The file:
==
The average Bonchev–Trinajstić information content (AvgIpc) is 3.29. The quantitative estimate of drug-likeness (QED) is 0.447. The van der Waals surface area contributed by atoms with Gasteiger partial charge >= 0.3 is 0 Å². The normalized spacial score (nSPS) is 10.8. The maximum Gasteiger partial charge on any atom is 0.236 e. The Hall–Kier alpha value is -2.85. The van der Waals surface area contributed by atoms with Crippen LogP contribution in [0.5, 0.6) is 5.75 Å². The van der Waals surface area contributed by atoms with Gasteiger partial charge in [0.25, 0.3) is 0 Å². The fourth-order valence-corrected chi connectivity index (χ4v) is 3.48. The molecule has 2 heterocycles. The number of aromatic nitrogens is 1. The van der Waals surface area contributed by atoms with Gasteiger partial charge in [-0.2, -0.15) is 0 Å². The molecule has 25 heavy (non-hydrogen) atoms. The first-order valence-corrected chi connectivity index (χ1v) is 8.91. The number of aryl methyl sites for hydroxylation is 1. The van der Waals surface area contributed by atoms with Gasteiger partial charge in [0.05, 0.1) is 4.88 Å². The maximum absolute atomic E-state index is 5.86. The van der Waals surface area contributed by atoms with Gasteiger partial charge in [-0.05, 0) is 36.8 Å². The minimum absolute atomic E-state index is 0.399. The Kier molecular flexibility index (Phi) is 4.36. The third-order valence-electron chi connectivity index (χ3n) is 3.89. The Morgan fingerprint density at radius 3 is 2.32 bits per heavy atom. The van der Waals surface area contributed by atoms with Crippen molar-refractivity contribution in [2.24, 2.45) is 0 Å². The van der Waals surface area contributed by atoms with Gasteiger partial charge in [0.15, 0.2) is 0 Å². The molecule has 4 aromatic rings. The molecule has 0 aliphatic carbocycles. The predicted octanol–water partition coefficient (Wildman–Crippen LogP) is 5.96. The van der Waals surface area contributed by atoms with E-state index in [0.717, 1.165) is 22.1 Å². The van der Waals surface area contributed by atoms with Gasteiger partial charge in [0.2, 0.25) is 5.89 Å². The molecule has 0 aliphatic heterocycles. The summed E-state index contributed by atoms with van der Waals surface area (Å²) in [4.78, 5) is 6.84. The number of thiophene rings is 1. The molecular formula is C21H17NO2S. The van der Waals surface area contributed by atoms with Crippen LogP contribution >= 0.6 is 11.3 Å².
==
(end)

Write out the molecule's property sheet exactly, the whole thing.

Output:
The average Bonchev–Trinajstić information content (AvgIpc) is 3.29. The quantitative estimate of drug-likeness (QED) is 0.447. The van der Waals surface area contributed by atoms with Gasteiger partial charge >= 0.3 is 0 Å². The normalized spacial score (nSPS) is 10.8. The maximum Gasteiger partial charge on any atom is 0.236 e. The Hall–Kier alpha value is -2.85. The van der Waals surface area contributed by atoms with Crippen LogP contribution in [0.5, 0.6) is 5.75 Å². The van der Waals surface area contributed by atoms with Gasteiger partial charge in [0.25, 0.3) is 0 Å². The fourth-order valence-corrected chi connectivity index (χ4v) is 3.48. The molecule has 2 heterocycles. The number of aromatic nitrogens is 1. The van der Waals surface area contributed by atoms with Gasteiger partial charge in [-0.2, -0.15) is 0 Å². The molecule has 25 heavy (non-hydrogen) atoms. The first-order valence-corrected chi connectivity index (χ1v) is 8.91. The number of aryl methyl sites for hydroxylation is 1. The van der Waals surface area contributed by atoms with Gasteiger partial charge in [0.05, 0.1) is 4.88 Å². The maximum absolute atomic E-state index is 5.86. The van der Waals surface area contributed by atoms with Gasteiger partial charge in [-0.05, 0) is 36.8 Å². The minimum absolute atomic E-state index is 0.399. The Kier molecular flexibility index (Phi) is 4.36. The third-order valence-electron chi connectivity index (χ3n) is 3.89. The Morgan fingerprint density at radius 3 is 2.32 bits per heavy atom. The van der Waals surface area contributed by atoms with Crippen molar-refractivity contribution in [2.24, 2.45) is 0 Å². The van der Waals surface area contributed by atoms with Gasteiger partial charge in [0.15, 0.2) is 0 Å². The molecule has 4 aromatic rings. The molecule has 0 aliphatic carbocycles. The predicted octanol–water partition coefficient (Wildman–Crippen LogP) is 5.96. The van der Waals surface area contributed by atoms with E-state index in [0.717, 1.165) is 22.1 Å². The van der Waals surface area contributed by atoms with Gasteiger partial charge in [0.2, 0.25) is 5.89 Å². The molecule has 0 aliphatic heterocycles. The summed E-state index contributed by atoms with van der Waals surface area (Å²) in [4.78, 5) is 6.84. The number of thiophene rings is 1. The molecular formula is C21H17NO2S. The van der Waals surface area contributed by atoms with Crippen LogP contribution >= 0.6 is 11.3 Å².